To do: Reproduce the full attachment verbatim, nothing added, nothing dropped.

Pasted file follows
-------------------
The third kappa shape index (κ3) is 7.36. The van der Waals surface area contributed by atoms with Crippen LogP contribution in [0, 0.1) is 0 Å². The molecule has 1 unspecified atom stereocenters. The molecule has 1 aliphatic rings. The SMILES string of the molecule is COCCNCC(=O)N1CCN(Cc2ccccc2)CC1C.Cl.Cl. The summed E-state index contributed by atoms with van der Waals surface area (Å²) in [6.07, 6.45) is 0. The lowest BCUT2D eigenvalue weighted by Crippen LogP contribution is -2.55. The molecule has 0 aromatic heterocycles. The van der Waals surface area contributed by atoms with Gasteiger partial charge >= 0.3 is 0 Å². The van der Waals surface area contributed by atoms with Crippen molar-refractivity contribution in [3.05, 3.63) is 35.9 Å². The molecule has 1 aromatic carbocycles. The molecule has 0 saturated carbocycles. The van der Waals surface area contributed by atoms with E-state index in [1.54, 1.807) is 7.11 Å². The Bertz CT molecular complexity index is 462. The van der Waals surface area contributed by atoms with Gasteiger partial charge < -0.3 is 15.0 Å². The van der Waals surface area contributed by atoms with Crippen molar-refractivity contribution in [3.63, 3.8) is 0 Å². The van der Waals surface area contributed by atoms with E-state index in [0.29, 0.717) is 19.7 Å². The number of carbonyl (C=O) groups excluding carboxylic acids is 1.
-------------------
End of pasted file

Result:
The third kappa shape index (κ3) is 7.36. The van der Waals surface area contributed by atoms with Crippen LogP contribution in [0, 0.1) is 0 Å². The molecule has 1 unspecified atom stereocenters. The molecule has 1 aliphatic rings. The SMILES string of the molecule is COCCNCC(=O)N1CCN(Cc2ccccc2)CC1C.Cl.Cl. The summed E-state index contributed by atoms with van der Waals surface area (Å²) in [6.07, 6.45) is 0. The lowest BCUT2D eigenvalue weighted by Crippen LogP contribution is -2.55. The molecule has 0 aromatic heterocycles. The van der Waals surface area contributed by atoms with Gasteiger partial charge >= 0.3 is 0 Å². The van der Waals surface area contributed by atoms with Crippen molar-refractivity contribution in [3.05, 3.63) is 35.9 Å². The molecule has 1 aromatic carbocycles. The molecule has 0 saturated carbocycles. The van der Waals surface area contributed by atoms with E-state index in [1.54, 1.807) is 7.11 Å². The Bertz CT molecular complexity index is 462. The van der Waals surface area contributed by atoms with Gasteiger partial charge < -0.3 is 15.0 Å². The van der Waals surface area contributed by atoms with Crippen molar-refractivity contribution in [3.63, 3.8) is 0 Å². The van der Waals surface area contributed by atoms with E-state index in [0.29, 0.717) is 19.7 Å². The number of carbonyl (C=O) groups excluding carboxylic acids is 1.